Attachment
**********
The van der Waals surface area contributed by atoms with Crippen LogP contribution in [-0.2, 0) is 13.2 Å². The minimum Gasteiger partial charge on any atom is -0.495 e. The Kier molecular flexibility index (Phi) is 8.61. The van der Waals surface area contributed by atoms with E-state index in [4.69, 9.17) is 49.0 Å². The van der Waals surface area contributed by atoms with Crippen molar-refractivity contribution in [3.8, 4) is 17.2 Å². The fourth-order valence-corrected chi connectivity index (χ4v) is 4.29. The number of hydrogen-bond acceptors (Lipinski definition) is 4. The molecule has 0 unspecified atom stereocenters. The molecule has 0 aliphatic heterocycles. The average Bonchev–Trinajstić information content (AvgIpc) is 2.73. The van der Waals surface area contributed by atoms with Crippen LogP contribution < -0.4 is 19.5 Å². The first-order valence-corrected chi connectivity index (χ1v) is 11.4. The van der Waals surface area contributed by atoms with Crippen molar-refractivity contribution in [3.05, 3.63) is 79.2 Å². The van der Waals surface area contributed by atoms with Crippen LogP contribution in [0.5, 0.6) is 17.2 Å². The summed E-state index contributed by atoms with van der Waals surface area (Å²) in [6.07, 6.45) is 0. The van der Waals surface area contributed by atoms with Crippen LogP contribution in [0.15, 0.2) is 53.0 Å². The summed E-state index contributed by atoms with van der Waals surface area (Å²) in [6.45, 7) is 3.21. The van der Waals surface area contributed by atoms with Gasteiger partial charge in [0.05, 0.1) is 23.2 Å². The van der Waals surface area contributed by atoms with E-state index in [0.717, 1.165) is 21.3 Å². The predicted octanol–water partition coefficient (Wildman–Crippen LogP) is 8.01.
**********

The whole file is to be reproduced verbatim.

The van der Waals surface area contributed by atoms with Crippen LogP contribution in [-0.2, 0) is 13.2 Å². The minimum Gasteiger partial charge on any atom is -0.495 e. The Kier molecular flexibility index (Phi) is 8.61. The van der Waals surface area contributed by atoms with E-state index in [4.69, 9.17) is 49.0 Å². The van der Waals surface area contributed by atoms with Crippen molar-refractivity contribution in [3.8, 4) is 17.2 Å². The fourth-order valence-corrected chi connectivity index (χ4v) is 4.29. The number of hydrogen-bond acceptors (Lipinski definition) is 4. The molecule has 0 unspecified atom stereocenters. The molecule has 0 aliphatic heterocycles. The average Bonchev–Trinajstić information content (AvgIpc) is 2.73. The van der Waals surface area contributed by atoms with Crippen LogP contribution < -0.4 is 19.5 Å². The first-order valence-corrected chi connectivity index (χ1v) is 11.4. The van der Waals surface area contributed by atoms with Crippen molar-refractivity contribution in [3.05, 3.63) is 79.2 Å². The van der Waals surface area contributed by atoms with Crippen LogP contribution in [0.5, 0.6) is 17.2 Å². The summed E-state index contributed by atoms with van der Waals surface area (Å²) in [6.07, 6.45) is 0. The van der Waals surface area contributed by atoms with Crippen LogP contribution in [0.15, 0.2) is 53.0 Å². The summed E-state index contributed by atoms with van der Waals surface area (Å²) in [6.45, 7) is 3.21. The van der Waals surface area contributed by atoms with Gasteiger partial charge in [0.05, 0.1) is 23.2 Å². The van der Waals surface area contributed by atoms with E-state index in [0.717, 1.165) is 21.3 Å². The predicted octanol–water partition coefficient (Wildman–Crippen LogP) is 8.01.